2. Rs. 68,275 was the total amount due from four purchasers for the machinery sold to them by the assessee under hire-purchase agreements. These sales were in 1949, 1950 and 1951. The aggregate amount due under each of those agreements was taken into account in computing the taxable turnover of the assessee in the year of the transaction. The transactions being in form of hire-purchase agreements, the sale price was payable in instalments. The agreements provided that, in default of payment of the instalments due, the assessee was entitled to a return of the goods. When the goods were returned to the assessee, the liability of the purchaser to pay the remaining instalments ceased ; so did his right to exercise his option to retain the goods on the payment of one rupee after the completion of the payment of all the instalments. In the assessment year 1955-56 four of the purchasers defaulted payment. The aggregate of the unpaid instalments on all, these four transactions was Rs. 21,191-1-6. The assessee however claimed that the entire amount of Rs. 68,275 which had suffered tax in the previous years, should be deducted from its gross turnover in the assessment year 1955-56, during which the agreements were terminated and the goods were returned to the assessee. That was the claim the Tribunal rejected, and the Tribunal had no occasion to determine what was the unpaid instalments. The correctness of the figure of Rs. 21,191-1-6 was established from the accounts of the assessee which were produced for our inspection, and that was accepted by the learned Government Pleader.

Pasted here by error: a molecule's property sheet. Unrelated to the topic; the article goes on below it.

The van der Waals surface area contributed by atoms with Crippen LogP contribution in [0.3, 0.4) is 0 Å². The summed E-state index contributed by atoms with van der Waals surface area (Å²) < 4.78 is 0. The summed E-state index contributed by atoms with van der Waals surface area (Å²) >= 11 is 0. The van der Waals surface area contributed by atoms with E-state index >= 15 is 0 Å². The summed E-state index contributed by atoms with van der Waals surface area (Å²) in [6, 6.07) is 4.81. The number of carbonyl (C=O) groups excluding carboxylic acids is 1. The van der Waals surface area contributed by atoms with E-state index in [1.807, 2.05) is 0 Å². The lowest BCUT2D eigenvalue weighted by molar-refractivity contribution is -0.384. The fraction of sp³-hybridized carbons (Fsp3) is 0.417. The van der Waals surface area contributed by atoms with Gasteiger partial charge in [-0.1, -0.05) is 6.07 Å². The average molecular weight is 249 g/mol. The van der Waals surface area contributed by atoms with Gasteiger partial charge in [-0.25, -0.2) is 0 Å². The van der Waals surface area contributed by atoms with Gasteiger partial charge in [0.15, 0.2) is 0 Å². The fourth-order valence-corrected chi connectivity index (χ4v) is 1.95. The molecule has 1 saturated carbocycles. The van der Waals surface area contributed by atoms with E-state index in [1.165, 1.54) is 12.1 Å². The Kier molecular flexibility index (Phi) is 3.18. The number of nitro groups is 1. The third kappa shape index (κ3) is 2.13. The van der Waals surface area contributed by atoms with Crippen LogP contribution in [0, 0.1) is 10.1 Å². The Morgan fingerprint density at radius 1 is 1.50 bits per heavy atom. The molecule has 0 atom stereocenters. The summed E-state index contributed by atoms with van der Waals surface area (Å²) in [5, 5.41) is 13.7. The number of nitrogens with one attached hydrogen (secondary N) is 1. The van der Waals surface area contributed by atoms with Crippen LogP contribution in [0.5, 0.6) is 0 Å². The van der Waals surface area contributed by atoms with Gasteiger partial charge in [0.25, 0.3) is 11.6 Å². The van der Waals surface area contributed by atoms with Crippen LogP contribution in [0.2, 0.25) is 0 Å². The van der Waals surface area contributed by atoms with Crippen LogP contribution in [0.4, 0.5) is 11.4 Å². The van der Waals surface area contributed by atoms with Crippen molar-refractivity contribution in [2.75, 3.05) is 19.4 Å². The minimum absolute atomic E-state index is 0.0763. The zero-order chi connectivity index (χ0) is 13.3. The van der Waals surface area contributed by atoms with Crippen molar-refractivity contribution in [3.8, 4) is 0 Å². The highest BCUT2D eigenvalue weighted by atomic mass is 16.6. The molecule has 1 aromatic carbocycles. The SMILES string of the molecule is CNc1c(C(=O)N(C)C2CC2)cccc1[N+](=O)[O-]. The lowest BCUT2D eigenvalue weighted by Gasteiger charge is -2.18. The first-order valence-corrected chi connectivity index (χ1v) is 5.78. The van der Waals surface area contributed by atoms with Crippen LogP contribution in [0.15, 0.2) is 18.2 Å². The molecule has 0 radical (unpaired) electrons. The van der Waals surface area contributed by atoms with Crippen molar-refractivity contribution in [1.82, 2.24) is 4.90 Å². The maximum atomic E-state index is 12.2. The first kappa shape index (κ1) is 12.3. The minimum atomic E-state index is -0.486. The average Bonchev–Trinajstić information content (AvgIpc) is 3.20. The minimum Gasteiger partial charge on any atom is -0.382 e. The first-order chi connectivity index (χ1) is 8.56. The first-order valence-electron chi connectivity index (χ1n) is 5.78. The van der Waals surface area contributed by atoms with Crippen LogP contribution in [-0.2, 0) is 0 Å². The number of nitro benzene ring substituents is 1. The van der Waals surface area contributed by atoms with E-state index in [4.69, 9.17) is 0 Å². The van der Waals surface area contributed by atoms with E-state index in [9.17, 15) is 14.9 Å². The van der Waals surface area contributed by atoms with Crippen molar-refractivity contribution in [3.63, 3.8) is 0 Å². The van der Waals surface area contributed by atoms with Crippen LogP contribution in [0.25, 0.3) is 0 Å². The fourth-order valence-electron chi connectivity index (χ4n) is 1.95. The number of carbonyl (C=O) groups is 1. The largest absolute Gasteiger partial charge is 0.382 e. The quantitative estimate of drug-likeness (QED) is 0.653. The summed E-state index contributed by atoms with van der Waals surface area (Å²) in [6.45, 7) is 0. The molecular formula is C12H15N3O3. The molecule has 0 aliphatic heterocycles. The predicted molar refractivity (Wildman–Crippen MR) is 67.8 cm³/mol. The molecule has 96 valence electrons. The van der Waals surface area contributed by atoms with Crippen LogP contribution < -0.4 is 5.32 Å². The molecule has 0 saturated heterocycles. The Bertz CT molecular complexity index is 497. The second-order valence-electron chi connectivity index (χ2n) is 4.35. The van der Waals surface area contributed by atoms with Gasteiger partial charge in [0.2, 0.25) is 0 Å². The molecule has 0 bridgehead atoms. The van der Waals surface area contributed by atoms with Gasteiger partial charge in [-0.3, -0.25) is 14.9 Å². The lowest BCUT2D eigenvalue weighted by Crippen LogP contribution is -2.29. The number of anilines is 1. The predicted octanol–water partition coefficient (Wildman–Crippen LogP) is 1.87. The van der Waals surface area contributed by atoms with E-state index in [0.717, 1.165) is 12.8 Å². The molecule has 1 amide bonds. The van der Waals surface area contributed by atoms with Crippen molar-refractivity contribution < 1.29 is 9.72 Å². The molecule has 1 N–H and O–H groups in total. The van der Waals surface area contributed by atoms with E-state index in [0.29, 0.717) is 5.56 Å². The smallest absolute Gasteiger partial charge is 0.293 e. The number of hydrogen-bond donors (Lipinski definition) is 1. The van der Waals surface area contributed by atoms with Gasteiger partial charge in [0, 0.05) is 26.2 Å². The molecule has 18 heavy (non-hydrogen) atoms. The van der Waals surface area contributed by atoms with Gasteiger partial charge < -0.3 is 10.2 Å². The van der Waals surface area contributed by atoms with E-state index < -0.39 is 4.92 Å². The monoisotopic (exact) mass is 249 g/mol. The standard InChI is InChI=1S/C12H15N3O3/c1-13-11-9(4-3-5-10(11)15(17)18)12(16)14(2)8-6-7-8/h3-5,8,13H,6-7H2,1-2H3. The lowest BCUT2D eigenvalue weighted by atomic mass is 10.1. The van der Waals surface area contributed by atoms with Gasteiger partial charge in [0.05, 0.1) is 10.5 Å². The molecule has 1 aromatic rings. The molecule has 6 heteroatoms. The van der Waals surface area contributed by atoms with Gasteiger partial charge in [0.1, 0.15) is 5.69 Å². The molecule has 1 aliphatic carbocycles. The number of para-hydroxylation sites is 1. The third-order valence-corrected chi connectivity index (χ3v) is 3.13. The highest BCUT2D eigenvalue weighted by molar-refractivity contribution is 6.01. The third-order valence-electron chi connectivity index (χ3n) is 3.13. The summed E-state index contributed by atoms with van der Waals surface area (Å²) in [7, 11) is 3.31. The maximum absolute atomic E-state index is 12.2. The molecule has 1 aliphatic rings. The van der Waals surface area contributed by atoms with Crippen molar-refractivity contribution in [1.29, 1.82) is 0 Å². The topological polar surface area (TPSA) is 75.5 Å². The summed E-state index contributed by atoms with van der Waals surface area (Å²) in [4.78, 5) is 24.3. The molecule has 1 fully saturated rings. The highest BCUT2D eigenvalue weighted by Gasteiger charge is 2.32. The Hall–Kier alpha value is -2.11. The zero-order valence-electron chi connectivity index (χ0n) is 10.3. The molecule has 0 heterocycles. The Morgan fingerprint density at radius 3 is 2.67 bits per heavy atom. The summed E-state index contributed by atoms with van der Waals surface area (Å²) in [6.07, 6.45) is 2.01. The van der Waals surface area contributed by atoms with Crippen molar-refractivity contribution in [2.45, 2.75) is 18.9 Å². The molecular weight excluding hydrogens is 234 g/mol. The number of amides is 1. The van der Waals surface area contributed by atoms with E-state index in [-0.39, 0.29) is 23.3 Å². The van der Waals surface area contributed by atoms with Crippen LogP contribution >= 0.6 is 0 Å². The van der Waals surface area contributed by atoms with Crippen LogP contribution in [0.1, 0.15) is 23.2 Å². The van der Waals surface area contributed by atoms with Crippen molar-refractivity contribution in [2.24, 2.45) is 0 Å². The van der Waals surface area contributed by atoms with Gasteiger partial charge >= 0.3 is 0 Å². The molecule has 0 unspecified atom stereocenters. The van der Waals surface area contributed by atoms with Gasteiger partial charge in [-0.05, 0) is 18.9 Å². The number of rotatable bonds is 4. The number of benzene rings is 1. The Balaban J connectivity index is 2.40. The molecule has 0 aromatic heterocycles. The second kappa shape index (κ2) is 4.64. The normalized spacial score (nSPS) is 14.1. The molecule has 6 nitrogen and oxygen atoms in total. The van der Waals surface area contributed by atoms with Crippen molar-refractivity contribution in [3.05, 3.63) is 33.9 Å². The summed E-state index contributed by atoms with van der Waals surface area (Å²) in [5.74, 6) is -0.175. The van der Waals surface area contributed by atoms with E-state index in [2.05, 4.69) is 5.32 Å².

3. The questions are, whether under Rule 5(1)(b) of the Turnover and Assessment Rules the assessee is entitled to any deduction, and if he is, what is the amount that should be deducted in the assessment for 1955-56.

4. Under what circumstances hire-purchase agreements amount to sales as denned by the Act was discussed by a Division Bench of this Court in Commercial Credit Corporation v. Deputy Commercial Tax Officer [1958] 9 S.T.C. 599. We must emphasis even at the outset that it was never in issue between the assessee and the department that the transactions the assessee entered into under the form of hire-purchase agreements were sales assessable to sales tax. It was on that basis the assessee firm was assessed to sales tax on Rs. 68,275. Though in form it was a hire-purchase agreement the element of sale predominated. The instalments payable under the agreement by the parchaser were thus instalments of the sale price. What remained unpaid in the year of assessment, Rs. 21,191-1-6 represented the unpaid sale price. The goods that were sold were returned to the assessee under the terms of the agreement, and as we said the liability to pay the balance of the purchase price ceased.